The Bay of Fundy has the highest tides in the world, as high as 16 metres at the Minas Basin inner end of the bay. All that water coming and going can play havoc and these two photos from the Fundy National Park in New Brunswick of the “Hopewell Rocks” show you what water can do to stone over centuries. The tide comes a fair way up the cliffs where those stairs are and you can only see the sculpted rock from over the top of the hole upward, at high tide.
This is another part of the Bay of Fundy at Blomidon, near the Minas Basin. Low tide means it’s quite a walk to the water. The red in the earth is caused from a high clay content. You also see the red earth in Prince Edward Island in the Bay of St. Lawrence.
Here are a couple of shots of Niagara Falls. The sound of all that water gushing over into the river can be heard through most of the centre of the city. It’s quite a sight to see, even in the winter when there are boulders of ice choking the sides of the river, caused by the mist freezing over the snow.
Now we see the effects of wind on a tree over time, on the moors in Cornwall.
This is a very old geographical formation of rock. I’ve had this photo published in a textbook that explains what it is but I’d have to dig it out to jog my memory.
WordPress’s photo challenge this week is Focus.
The Daily Post weekly challenge is ‘Order’. I thought about what I wanted to post. I thought about finding photos of items in a row or matched by colour but then as I was looking through the archive, I saw something else I think would meet the challenge.
Halifax is a military city, with a large Navy presence as well as some air force and army. It’s also a historic city with a Citadel/Fort on a hill in the centre of the city where there are reenactment regiments. The military wouldn’t exist without order within the ranks and their prime objective is to help keep order or return things to order.
And a couple of standing guards from my travels, at the Tower of London and Amalienborg Palace in Copenhagen.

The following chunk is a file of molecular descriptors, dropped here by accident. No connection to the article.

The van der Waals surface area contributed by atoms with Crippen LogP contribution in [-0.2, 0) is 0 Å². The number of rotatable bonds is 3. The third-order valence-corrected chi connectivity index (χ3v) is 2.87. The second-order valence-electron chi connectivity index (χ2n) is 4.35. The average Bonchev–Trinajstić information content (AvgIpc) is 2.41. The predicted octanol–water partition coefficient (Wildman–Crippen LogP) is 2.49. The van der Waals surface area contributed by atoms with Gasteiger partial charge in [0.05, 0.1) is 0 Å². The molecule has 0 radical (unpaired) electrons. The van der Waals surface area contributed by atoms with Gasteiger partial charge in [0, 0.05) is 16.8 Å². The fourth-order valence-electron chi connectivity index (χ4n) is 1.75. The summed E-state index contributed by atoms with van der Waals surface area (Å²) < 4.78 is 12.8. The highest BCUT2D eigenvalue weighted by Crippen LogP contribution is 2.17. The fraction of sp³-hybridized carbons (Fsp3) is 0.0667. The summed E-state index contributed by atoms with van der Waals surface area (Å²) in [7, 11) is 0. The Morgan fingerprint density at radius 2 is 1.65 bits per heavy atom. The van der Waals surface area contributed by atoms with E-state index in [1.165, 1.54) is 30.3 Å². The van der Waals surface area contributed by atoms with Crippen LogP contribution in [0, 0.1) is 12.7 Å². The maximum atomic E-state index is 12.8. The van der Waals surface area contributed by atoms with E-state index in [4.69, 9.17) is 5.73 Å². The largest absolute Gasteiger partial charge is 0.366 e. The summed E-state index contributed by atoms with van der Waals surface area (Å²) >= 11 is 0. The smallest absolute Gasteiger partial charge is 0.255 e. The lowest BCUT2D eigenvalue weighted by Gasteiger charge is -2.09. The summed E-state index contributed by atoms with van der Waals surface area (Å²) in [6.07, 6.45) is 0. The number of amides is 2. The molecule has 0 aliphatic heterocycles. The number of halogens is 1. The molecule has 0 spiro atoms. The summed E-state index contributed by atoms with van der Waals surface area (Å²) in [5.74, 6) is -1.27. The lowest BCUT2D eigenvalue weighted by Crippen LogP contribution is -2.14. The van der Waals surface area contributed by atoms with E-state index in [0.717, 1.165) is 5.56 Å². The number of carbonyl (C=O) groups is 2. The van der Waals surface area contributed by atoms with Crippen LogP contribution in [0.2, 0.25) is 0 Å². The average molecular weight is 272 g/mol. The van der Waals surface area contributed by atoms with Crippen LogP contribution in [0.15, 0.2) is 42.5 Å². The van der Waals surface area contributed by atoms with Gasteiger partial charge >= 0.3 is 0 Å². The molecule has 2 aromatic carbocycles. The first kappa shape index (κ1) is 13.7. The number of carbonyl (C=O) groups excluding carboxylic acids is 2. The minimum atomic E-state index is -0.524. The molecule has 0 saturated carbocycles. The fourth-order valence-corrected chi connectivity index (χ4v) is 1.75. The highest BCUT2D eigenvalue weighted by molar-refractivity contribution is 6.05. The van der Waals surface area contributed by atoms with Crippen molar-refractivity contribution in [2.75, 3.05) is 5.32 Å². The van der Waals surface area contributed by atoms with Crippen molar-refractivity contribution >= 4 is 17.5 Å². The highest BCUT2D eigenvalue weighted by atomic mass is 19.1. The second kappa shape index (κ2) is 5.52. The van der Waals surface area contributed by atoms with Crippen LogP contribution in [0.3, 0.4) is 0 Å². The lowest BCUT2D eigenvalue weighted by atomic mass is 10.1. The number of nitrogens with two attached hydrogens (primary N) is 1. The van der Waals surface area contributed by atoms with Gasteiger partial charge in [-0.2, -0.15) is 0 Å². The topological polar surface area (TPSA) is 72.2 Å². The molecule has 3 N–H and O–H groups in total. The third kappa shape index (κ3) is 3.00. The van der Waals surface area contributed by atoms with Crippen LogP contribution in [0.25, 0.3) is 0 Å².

I love history and a lot of my travel adventures and explorations will relate to some historical aspect. It might be a museum in a city or it might be an old stone circle in a field. I enjoy visiting castles and cathedrals for the architecture and historical connections.
Where I live carries on historical traditions, too. There’s the 78th Highlander regiment at the Citadel. There’s the Freedom of the City ceremony giving the freedom of said city to said regiment. Halifax also hosts the majestic Tall Ships, echoing back to the golden age of sail with an accompanying waterfront festival. One year they celebrated the Acadian (French) heritage in the province. This summer, with the return of the ships, I think the First Nations are holding Mawio’mi throughout the weekend, with sunrise ceremonies, demonstrations, storytelling and more. (below is a photo I took at a Mawio’mi on the Halifax Commons a few years ago) There will be heritage programming put on at the Citadel and a few Pirate themed things going on for kids as well. Pirates, or, rather, Privateers ;) were common in the port of Halifax!
Schedule of events for the Tall Ships, July 29 – August 1, updated with more info closer to the dates. (They will also be in a few other ports around the Maritimes through July and into August). All of my Tall Ships photos here. (includes waterfront events, people, etc)
WordPress’s Daily Post challenge.
WordPress’s weekly photo challenge this week is Danger! Here are a few heart-stopping photos from the archives.
Crew from the Pride of Baltimore, the tall ship, scramble over the rigging like monkeys! They generally do wear safety harnesses but it’s still not for the faint of heart.
In Edinburgh, the Royal Edinburgh Tattoo takes place outside the castle every Autust into September. There is huge stadium seating on either side of the esplanade. Afterwards, all that scaffolding has to come down. Here’s some crew working on that.
As much as I don’t mind heights, I really, *really* don’t have the stomach for roller coasters. This one is in the Blackpool Pleasure Beach park and that plummeting track is what raises the hair on the back of my neck. Danger, Will Robinson!!!
And last, Lynn Canyon, B.C. just outside of North Vancouver where there’s a park with loads of trails and a rope suspension bridge, shorter but higher than the one in Capilano and better, it’s free!